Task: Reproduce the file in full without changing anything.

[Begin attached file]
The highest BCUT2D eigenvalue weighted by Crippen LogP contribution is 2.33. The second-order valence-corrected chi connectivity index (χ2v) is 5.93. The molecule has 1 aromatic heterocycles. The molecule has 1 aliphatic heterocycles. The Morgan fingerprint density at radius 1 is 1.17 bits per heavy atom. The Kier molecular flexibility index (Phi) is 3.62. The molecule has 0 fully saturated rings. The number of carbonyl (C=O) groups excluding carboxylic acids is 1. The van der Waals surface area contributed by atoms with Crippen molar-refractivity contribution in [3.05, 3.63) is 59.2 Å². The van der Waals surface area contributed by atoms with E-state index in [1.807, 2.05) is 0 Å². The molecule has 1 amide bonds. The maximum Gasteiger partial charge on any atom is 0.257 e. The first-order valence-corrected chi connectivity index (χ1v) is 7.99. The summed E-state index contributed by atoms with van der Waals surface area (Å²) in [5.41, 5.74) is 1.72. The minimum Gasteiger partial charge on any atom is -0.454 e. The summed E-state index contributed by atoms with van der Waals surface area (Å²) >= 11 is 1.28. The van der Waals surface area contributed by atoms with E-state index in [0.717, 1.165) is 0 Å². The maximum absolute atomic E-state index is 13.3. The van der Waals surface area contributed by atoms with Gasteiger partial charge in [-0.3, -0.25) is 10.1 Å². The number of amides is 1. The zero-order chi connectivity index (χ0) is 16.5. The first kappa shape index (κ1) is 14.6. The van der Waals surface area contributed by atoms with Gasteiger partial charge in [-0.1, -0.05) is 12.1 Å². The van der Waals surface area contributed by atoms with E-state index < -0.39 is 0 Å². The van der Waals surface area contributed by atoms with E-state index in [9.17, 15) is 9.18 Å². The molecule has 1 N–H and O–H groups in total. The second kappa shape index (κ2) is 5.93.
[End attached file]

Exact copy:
The highest BCUT2D eigenvalue weighted by Crippen LogP contribution is 2.33. The second-order valence-corrected chi connectivity index (χ2v) is 5.93. The molecule has 1 aromatic heterocycles. The molecule has 1 aliphatic heterocycles. The Morgan fingerprint density at radius 1 is 1.17 bits per heavy atom. The Kier molecular flexibility index (Phi) is 3.62. The molecule has 0 fully saturated rings. The number of carbonyl (C=O) groups excluding carboxylic acids is 1. The van der Waals surface area contributed by atoms with Crippen molar-refractivity contribution in [3.05, 3.63) is 59.2 Å². The van der Waals surface area contributed by atoms with E-state index in [1.807, 2.05) is 0 Å². The molecule has 1 amide bonds. The maximum Gasteiger partial charge on any atom is 0.257 e. The first-order valence-corrected chi connectivity index (χ1v) is 7.99. The summed E-state index contributed by atoms with van der Waals surface area (Å²) in [5.41, 5.74) is 1.72. The minimum Gasteiger partial charge on any atom is -0.454 e. The summed E-state index contributed by atoms with van der Waals surface area (Å²) >= 11 is 1.28. The van der Waals surface area contributed by atoms with E-state index in [0.717, 1.165) is 0 Å². The maximum absolute atomic E-state index is 13.3. The van der Waals surface area contributed by atoms with Gasteiger partial charge in [-0.3, -0.25) is 10.1 Å². The number of amides is 1. The zero-order chi connectivity index (χ0) is 16.5. The first kappa shape index (κ1) is 14.6. The van der Waals surface area contributed by atoms with Gasteiger partial charge in [-0.1, -0.05) is 12.1 Å². The van der Waals surface area contributed by atoms with E-state index < -0.39 is 0 Å². The van der Waals surface area contributed by atoms with E-state index in [9.17, 15) is 9.18 Å². The molecule has 1 N–H and O–H groups in total. The second kappa shape index (κ2) is 5.93.